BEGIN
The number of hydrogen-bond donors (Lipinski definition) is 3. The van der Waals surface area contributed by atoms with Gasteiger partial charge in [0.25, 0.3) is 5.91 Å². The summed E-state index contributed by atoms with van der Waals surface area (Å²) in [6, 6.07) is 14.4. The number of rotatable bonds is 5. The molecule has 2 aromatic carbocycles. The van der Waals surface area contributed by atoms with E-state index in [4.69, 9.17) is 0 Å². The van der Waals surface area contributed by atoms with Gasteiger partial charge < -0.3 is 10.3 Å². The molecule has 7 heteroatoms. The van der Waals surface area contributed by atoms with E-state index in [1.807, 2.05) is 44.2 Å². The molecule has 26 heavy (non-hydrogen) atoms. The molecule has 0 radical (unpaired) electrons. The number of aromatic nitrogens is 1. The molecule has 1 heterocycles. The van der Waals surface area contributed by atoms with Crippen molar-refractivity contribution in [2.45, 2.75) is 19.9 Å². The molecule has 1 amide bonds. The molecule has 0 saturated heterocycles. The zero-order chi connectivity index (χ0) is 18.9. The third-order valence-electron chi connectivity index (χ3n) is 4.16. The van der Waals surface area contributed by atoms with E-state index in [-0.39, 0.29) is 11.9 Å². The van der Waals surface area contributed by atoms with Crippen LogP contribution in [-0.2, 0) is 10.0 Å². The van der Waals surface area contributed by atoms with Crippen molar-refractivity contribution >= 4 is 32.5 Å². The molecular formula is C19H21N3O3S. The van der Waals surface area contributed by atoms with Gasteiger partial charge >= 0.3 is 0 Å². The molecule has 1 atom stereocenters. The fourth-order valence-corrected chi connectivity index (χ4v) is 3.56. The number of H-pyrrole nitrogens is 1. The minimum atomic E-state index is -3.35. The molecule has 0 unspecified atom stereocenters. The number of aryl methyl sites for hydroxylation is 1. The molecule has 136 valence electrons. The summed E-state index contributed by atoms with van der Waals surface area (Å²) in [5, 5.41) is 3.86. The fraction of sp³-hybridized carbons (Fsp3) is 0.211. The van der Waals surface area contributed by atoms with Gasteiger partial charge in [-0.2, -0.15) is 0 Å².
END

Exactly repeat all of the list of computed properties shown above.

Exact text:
The number of hydrogen-bond donors (Lipinski definition) is 3. The van der Waals surface area contributed by atoms with Gasteiger partial charge in [0.25, 0.3) is 5.91 Å². The summed E-state index contributed by atoms with van der Waals surface area (Å²) in [6, 6.07) is 14.4. The number of rotatable bonds is 5. The molecule has 2 aromatic carbocycles. The van der Waals surface area contributed by atoms with E-state index in [4.69, 9.17) is 0 Å². The van der Waals surface area contributed by atoms with Gasteiger partial charge < -0.3 is 10.3 Å². The molecule has 7 heteroatoms. The van der Waals surface area contributed by atoms with E-state index in [1.807, 2.05) is 44.2 Å². The molecule has 26 heavy (non-hydrogen) atoms. The molecule has 0 radical (unpaired) electrons. The number of aromatic nitrogens is 1. The molecule has 1 heterocycles. The van der Waals surface area contributed by atoms with Crippen molar-refractivity contribution in [2.45, 2.75) is 19.9 Å². The molecule has 1 amide bonds. The molecule has 0 saturated heterocycles. The zero-order chi connectivity index (χ0) is 18.9. The third-order valence-electron chi connectivity index (χ3n) is 4.16. The van der Waals surface area contributed by atoms with E-state index in [-0.39, 0.29) is 11.9 Å². The van der Waals surface area contributed by atoms with Crippen LogP contribution in [-0.2, 0) is 10.0 Å². The van der Waals surface area contributed by atoms with Crippen molar-refractivity contribution >= 4 is 32.5 Å². The molecular formula is C19H21N3O3S. The van der Waals surface area contributed by atoms with Gasteiger partial charge >= 0.3 is 0 Å². The molecule has 1 atom stereocenters. The fourth-order valence-corrected chi connectivity index (χ4v) is 3.56. The number of H-pyrrole nitrogens is 1. The minimum atomic E-state index is -3.35. The molecule has 0 unspecified atom stereocenters. The number of aryl methyl sites for hydroxylation is 1. The molecule has 136 valence electrons. The summed E-state index contributed by atoms with van der Waals surface area (Å²) in [5, 5.41) is 3.86. The fraction of sp³-hybridized carbons (Fsp3) is 0.211. The van der Waals surface area contributed by atoms with Gasteiger partial charge in [-0.2, -0.15) is 0 Å².